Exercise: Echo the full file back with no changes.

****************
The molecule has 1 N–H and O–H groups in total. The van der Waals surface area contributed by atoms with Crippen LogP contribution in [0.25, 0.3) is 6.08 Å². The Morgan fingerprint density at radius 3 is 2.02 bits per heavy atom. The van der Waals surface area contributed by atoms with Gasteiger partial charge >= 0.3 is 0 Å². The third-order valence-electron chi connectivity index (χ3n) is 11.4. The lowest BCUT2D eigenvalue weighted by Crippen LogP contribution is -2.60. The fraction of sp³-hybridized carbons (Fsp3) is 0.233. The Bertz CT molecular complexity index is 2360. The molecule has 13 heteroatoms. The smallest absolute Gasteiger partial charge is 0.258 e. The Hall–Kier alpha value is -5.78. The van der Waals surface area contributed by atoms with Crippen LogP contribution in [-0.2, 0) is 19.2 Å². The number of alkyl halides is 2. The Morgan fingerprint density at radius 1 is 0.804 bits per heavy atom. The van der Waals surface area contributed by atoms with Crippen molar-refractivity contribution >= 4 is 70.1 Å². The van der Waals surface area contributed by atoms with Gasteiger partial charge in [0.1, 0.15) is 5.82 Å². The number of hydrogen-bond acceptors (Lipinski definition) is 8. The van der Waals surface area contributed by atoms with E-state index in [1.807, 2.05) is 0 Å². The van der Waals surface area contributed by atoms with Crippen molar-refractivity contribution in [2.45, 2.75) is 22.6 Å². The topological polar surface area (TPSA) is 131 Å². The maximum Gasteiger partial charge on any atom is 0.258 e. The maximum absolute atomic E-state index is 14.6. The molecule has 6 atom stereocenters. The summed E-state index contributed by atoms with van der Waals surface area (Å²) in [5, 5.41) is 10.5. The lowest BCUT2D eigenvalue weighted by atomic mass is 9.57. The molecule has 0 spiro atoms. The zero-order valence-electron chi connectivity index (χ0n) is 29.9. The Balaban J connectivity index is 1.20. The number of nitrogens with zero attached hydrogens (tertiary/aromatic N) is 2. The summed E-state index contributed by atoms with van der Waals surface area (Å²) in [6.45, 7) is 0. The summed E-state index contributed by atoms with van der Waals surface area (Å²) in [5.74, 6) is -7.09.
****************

The molecule has 1 N–H and O–H groups in total. The van der Waals surface area contributed by atoms with Crippen LogP contribution in [0.25, 0.3) is 6.08 Å². The Morgan fingerprint density at radius 3 is 2.02 bits per heavy atom. The van der Waals surface area contributed by atoms with Gasteiger partial charge >= 0.3 is 0 Å². The third-order valence-electron chi connectivity index (χ3n) is 11.4. The lowest BCUT2D eigenvalue weighted by Crippen LogP contribution is -2.60. The fraction of sp³-hybridized carbons (Fsp3) is 0.233. The Bertz CT molecular complexity index is 2360. The molecule has 13 heteroatoms. The smallest absolute Gasteiger partial charge is 0.258 e. The Hall–Kier alpha value is -5.78. The van der Waals surface area contributed by atoms with Crippen LogP contribution in [-0.2, 0) is 19.2 Å². The number of alkyl halides is 2. The Morgan fingerprint density at radius 1 is 0.804 bits per heavy atom. The van der Waals surface area contributed by atoms with Crippen molar-refractivity contribution >= 4 is 70.1 Å². The van der Waals surface area contributed by atoms with Gasteiger partial charge in [0.1, 0.15) is 5.82 Å². The number of hydrogen-bond acceptors (Lipinski definition) is 8. The van der Waals surface area contributed by atoms with E-state index in [1.807, 2.05) is 0 Å². The van der Waals surface area contributed by atoms with Crippen molar-refractivity contribution in [2.45, 2.75) is 22.6 Å². The topological polar surface area (TPSA) is 131 Å². The maximum Gasteiger partial charge on any atom is 0.258 e. The maximum absolute atomic E-state index is 14.6. The molecule has 6 atom stereocenters. The summed E-state index contributed by atoms with van der Waals surface area (Å²) in [5, 5.41) is 10.5. The lowest BCUT2D eigenvalue weighted by atomic mass is 9.57. The molecule has 0 spiro atoms. The zero-order valence-electron chi connectivity index (χ0n) is 29.9. The Balaban J connectivity index is 1.20. The number of nitrogens with zero attached hydrogens (tertiary/aromatic N) is 2. The summed E-state index contributed by atoms with van der Waals surface area (Å²) in [6.45, 7) is 0. The summed E-state index contributed by atoms with van der Waals surface area (Å²) in [5.74, 6) is -7.09.